European Commission Vetoes Pro-Life Petition!!

Rejection of Largest Petition in European History a “Travesty”, Say Campaigners

The largest petition in European history, calling for an end to European funding of research that destroys human embryos, has been vetoed by the European Commission. 

In its last day in office May 28th, the “Barroso Commission” vetoed the Citizens’ Initiative “Un de Nous / One of Us” which demands that Brussels no longer finances any practice that destroys human life before birth.

The petition, backed by two million people and the largest in the history of the European Institutions, calls on the EU research budget to no longer be used to finance projects that involve or pre-suppose the destruction of human embryos. In order to cease funding, it requests that modifications be made to EU regulations.

The European Citizens’ Initiative (ECI), a participative democracy mechanism created by the Treaty of Lisbon, allows a million citizens to take the initiative of introducing a legislative proposal in the European institutions. 

Pro-life groups called the decision a “travesty” and a “farce” that “flouts” democratic procedure.

In a statement, the One of Us Committee expressed its “deep disappointment” with the decision. It criticized a “deaf Commission” that has acted “contrary to ethical and democratic requirements.”

“While each initiative draft is controlled upstream by the Commission before being open to signature, the Barroso Commission claims to possess the right of veto downstream, against initiatives having yet successfully obtained the required popular support,” the committee said. “Such veto power is illegitimate and anti-democratic since politically, it is the European Legislature that may give a verdict on the content of the Initiative, and not the Commission, otherwise, the ECI mechanism would be meaningless.”

European Dignity Watch, a Brussels-based pro-life think tank, also said the outgoing Commission acted “illegitimately and anti-democratically”, and accused it of having “biased political will.”

The Commission’s decision meant the entire European Citizens’ Initiative is a “farce” as the Initiative was meant to empower European citizens, the organization said. It noted that the European Commission is under no obligation to follow the petition, but said “it makes a fool of itself if it shoots down a democratically backed request that is in line with European law.”

The One of Us Committtee said the Commission’s response is “hypocritical and disdainful as it pretends to not understand the purpose of the demand and comprises of thirty pages of self satisfaction of its own policy.

“The Commission wishes to continue financing non ethical and outdated biotechnological practices, as well as abortion in developing countries including countries where this is prohibited by criminal law,” it said.

Noting how the veto flouts democratic procedure, and the Commission’s unwillingness to recognize the Initiative’s success and transmit it to the European Parliament and Council of Europe, the Committee said the Commission has “abused its power”.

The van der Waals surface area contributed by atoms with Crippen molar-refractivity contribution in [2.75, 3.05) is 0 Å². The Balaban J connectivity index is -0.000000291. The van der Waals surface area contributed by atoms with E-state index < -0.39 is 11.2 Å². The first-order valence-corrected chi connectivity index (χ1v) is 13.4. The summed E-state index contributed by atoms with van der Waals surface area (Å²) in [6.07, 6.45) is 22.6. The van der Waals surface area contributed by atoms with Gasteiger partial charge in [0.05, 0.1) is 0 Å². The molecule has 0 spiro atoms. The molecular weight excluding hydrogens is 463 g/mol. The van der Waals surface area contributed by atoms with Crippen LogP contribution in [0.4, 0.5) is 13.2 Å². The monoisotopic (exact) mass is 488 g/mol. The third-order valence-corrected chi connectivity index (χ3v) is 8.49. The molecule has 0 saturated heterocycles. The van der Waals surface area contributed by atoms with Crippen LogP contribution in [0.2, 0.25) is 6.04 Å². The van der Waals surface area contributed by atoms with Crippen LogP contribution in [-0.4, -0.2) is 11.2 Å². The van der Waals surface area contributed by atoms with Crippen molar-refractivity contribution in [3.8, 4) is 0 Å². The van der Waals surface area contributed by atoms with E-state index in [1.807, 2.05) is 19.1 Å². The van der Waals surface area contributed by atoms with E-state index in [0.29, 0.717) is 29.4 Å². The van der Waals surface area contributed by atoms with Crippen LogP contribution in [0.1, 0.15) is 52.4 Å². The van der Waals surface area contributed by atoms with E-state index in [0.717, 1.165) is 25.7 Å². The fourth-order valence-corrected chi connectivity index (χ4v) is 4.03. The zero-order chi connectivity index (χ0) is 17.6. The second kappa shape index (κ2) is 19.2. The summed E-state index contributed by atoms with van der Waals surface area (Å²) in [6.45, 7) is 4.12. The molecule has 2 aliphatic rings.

It said the decision made the petition mechanism “a travesty” and “thus testifies to the absence of a democratic culture.”

The Committee remains hopeful, however, and the veto is likely to go to appeal before the Court of Justice in Luxembourg which acknowledges respect for human life from conception. 

A European Parliament which has just held elections, and a new European Commission to be sworn in soon, also give grounds for hope.


Francis blasts ‘globalization of indifference’ for migrants!!!


Pope Francis reiterated his call against “globalization of indifference” for migrants today and said human trafficking and slave labour are “crimes against humanity”.

“The sheer numbers of men and women forced to seek work away from their homelands is a cause for concern,” the Pope said In a message to International Labour Organization (ILO) Director Guy Ryder, on the occasion of the organization’s 103rd session. “Despite their hopes for a better future, they frequently encounter mistrust and exclusion, to say nothing of experiencing tragedies and disasters,” The Pope added.

The pontiff stressed that human trafficking and slave labour are “a plague, a crime against humanity” and called to “join forces and work together” to erradicate the “globalization of indifference” that immigrants face in their search for “dignified work”.

“At the dawn of creation,” Francis said, “God made man the steward of his handiwork and charged him to cultivate and protect it. Human labour is part of that creation and continues God’s creative work. This truth leads us to consider work as both a gift and a duty.”

“Indeed, labour is not a mere commodity but has its own inherent dignity and worth,” the pontiff asserted.

Gay Lobby Delivers Letter to Vatican Due to Growing Concern on Anti-LGBT Stance of Catholic Schools Across America

WASHINGTON – The Human Rights Campaign (HRC), the nation’s largest lesbian, gay, bisexual and transgender (LGBT) civil rights organization, today delivered a letter to the Vatican on behalf of 9 teachers who have lost their jobs at Catholics Schools for either being LGBT, or supporting an LGBT family member.

Last month, the Archdiocese of Cincinnati took anti-LGBT to a new level, calling not only for the firing of gay and lesbian school employees, but also citing support of the “homosexual lifestyle” as grounds for dismissal. More than 2,200 educators at 94 parochial schools in the archdiocese have been affected by this new contract.  In April 2014, HRC responded by delivering a petition signed by over 30,000 supporters of the Cincinnati Diocesan school teachers calling on Archbishop Schnurr to remove the discriminatory clause. 

Read more –

Pakistani family stones daughter to death for marrying man she loved!!



Islam is of the Devil!!

Nearly 20 members of a Pakistan family attacked and killed Farzana Parveen, 25, in front of a court Tuesday. The family, who disapproved of the woman’s marriage because it wasn’t arranged, had filed an abduction case against her husband, and the couple was on their way to court to contest it. Parveen’s father called her murder an ‘honor killing.’